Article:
Nebmaatre is the prenomen of a poorly attested ruler of the late Second Intermediate Period of Ancient Egypt. Nebmaatre may have been a member of the early 17th dynasty and as such would have reigned over the Theban region. Alternatively, Jürgen von Beckerath believes that Nebmaatre was a ruler of the late 16th Dynasty.
Base of the lion amulet of Nebmaatre, now in the Petrie Museum (UC 11587).
|Reign||unknown duration (uncertain dynasty, possibly early 17th dynasty or late 16th dynasty)|
The prenomen Nebmaatre is attested on a bronze axe-head discovered in a tomb at Mostagedda in Middle Egypt and now in the British Museum under the catalog number BM EA 63224. The same prenomen is inscribed on a black steatite amulet representing a lion of unknown provenance and now in the Petrie Museum under the catalog number 11587. A degree of uncertainty affects the ownership of these artifacts since Amenhotep III's prenomen was Nebmaatre as well. However, the axe-head can be dated to the late Second Intermediate Period based on stylistic grounds and provenance while according to Flinders Petrie the amulet is of too rough a workmanship to be attributable to Amenhotep III. Instead Petrie suggested that the amulet be attributable to Ibi, an obscure ruler of the late 13th dynasty whose prenomen is partially preserved in Turin canon as "[...]maatre". However, Kim Ryholt's recent study of the Turin canon precludes this identification as a vertical stroke in the lacuna just prior to "maatre" rules out the hieroglyph for "neb".
The chronological position of Nebmaatre in the second intermediate period is highly uncertain. The egyptologist Jürgen von Beckerath proposes that Nebmaatre was a ruler of a compounded 15th-16th dynasty, which he sees as an entirely Hyksos line of kings. Alternatively, Kim Ryholt put forth the hypothesis that Nebmaatre was a king of the 17th dynasty, although he left his position in the dynasty unspecified. Ryholt's datation is based on the observation that the axe-head bearing Nebmaatre's name was found in a tomb belonging to the Pan-grave culture. The Pan-grave people were Nubian mercenaries employed by rulers of the Seventeenth Dynasty of Egypt in their fight against the Hyksos foe. Egyptologist Darrell Baker points out that the Theban rulers of the period might indeed have provided such weapons to their mercenaries.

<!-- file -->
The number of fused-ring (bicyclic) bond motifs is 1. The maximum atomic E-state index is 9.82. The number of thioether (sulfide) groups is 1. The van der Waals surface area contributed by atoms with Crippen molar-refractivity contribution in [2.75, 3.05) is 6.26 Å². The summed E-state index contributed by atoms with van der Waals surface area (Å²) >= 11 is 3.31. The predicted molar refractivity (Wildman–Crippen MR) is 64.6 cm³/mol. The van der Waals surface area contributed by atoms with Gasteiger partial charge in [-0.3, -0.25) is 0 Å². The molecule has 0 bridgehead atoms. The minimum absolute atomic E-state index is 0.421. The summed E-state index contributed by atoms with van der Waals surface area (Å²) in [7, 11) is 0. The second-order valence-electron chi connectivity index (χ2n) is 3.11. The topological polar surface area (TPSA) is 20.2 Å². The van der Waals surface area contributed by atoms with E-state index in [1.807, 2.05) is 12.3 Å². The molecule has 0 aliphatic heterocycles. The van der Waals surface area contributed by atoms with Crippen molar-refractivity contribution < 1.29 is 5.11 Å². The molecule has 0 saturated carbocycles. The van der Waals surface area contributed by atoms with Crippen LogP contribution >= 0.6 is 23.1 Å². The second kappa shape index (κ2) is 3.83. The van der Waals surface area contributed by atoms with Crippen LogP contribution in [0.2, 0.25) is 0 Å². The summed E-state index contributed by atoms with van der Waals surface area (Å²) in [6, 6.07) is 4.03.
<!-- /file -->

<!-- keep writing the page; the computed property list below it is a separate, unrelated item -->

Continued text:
Other Ancient Egyptians named Nebmaatre
- The amulet of the Petrie Museum
- K. S. B. Ryholt, Adam Bülow-Jacobse, The political situation in Egypt during the second intermediate period, c. 1800-1550 B.C., pp 168, 170, 171, 179, 204, 400
- Jürgen von Beckerath: Untersuchungen zur politischen Geschichte der Zweiten Zwischenzeit in Ägypten, Glückstadt, 1964
- Jürgen von Beckerath: Chronologie des pharaonischen Ägyptens, Münchner Ägyptologische Studien 46. Mainz am Rhein, 1997
- Darrell D. Baker: The Encyclopedia of the Egyptian Pharaohs. Volume I: Predynastic to the Twentieth Dynasty (3300-1069 BC), Bannerstone Press, London 2008, ISBN 978-1-905299-37-9, p. 244
- Flinders Petrie: Scarabs and Cylinders with Names, 1978, Aris & Philips, Ltd. (reprint of the 1917 original edition published by BSAE).
- Jürgen von Beckerath: Handbuch der agyptische Konigsnamen, Muncher. Agyptologische Studien, 49 Mainz, 1999, pp.118-119
- Kim Ryholt, The Political Situation in Egypt during the Second Intermediate Period c.1800-1550 B.C, Museum Tusculanum Press, (1997)
- Manfred Bietak: the Pan-grave culture
- Aidan Dodson & Dyan Hilton: The Complete Royal Families of Ancient Egypt. Thames & Hudson, 2004, ISBN 0-500-05128-3, pp. 191,193